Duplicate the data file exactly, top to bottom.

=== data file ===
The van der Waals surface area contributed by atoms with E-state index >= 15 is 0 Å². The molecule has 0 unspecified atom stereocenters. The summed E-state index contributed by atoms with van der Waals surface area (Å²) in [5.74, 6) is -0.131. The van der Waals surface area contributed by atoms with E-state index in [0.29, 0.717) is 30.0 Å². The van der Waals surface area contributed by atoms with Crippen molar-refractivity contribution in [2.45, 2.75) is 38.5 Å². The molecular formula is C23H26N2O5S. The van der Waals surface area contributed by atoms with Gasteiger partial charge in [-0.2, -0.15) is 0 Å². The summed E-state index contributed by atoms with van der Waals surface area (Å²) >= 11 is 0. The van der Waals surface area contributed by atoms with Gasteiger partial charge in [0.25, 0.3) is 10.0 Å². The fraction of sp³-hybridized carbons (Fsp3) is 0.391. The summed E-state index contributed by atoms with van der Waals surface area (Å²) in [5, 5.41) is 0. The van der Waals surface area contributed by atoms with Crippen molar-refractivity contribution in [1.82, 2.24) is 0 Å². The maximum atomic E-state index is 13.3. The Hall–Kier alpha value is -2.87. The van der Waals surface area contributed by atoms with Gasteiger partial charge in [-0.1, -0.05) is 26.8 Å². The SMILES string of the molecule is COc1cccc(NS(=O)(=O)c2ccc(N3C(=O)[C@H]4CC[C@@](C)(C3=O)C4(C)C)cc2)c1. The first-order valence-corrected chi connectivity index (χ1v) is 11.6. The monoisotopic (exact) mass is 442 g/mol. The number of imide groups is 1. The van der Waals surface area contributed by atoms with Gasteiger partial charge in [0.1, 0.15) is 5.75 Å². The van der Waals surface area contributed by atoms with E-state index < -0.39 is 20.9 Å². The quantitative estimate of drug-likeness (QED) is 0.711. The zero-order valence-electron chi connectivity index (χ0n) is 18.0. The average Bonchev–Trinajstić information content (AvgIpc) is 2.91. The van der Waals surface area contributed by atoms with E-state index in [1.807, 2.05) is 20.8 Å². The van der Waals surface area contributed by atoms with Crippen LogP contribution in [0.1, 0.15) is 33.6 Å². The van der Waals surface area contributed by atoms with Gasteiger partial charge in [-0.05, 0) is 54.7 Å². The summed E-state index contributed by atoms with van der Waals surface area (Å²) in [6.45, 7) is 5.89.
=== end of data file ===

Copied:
The van der Waals surface area contributed by atoms with E-state index >= 15 is 0 Å². The molecule has 0 unspecified atom stereocenters. The summed E-state index contributed by atoms with van der Waals surface area (Å²) in [5.74, 6) is -0.131. The van der Waals surface area contributed by atoms with E-state index in [0.29, 0.717) is 30.0 Å². The van der Waals surface area contributed by atoms with Crippen molar-refractivity contribution in [2.45, 2.75) is 38.5 Å². The molecular formula is C23H26N2O5S. The van der Waals surface area contributed by atoms with Gasteiger partial charge in [-0.2, -0.15) is 0 Å². The summed E-state index contributed by atoms with van der Waals surface area (Å²) >= 11 is 0. The van der Waals surface area contributed by atoms with Gasteiger partial charge in [0.25, 0.3) is 10.0 Å². The fraction of sp³-hybridized carbons (Fsp3) is 0.391. The summed E-state index contributed by atoms with van der Waals surface area (Å²) in [5, 5.41) is 0. The van der Waals surface area contributed by atoms with Crippen molar-refractivity contribution in [1.82, 2.24) is 0 Å². The maximum atomic E-state index is 13.3. The Hall–Kier alpha value is -2.87. The van der Waals surface area contributed by atoms with Gasteiger partial charge in [-0.1, -0.05) is 26.8 Å². The SMILES string of the molecule is COc1cccc(NS(=O)(=O)c2ccc(N3C(=O)[C@H]4CC[C@@](C)(C3=O)C4(C)C)cc2)c1. The first-order valence-corrected chi connectivity index (χ1v) is 11.6. The monoisotopic (exact) mass is 442 g/mol. The number of imide groups is 1. The van der Waals surface area contributed by atoms with Gasteiger partial charge in [0.1, 0.15) is 5.75 Å². The van der Waals surface area contributed by atoms with E-state index < -0.39 is 20.9 Å². The quantitative estimate of drug-likeness (QED) is 0.711. The zero-order valence-electron chi connectivity index (χ0n) is 18.0. The average Bonchev–Trinajstić information content (AvgIpc) is 2.91. The van der Waals surface area contributed by atoms with E-state index in [1.807, 2.05) is 20.8 Å². The van der Waals surface area contributed by atoms with Crippen LogP contribution in [0.1, 0.15) is 33.6 Å². The van der Waals surface area contributed by atoms with Gasteiger partial charge in [-0.05, 0) is 54.7 Å². The summed E-state index contributed by atoms with van der Waals surface area (Å²) in [6.45, 7) is 5.89.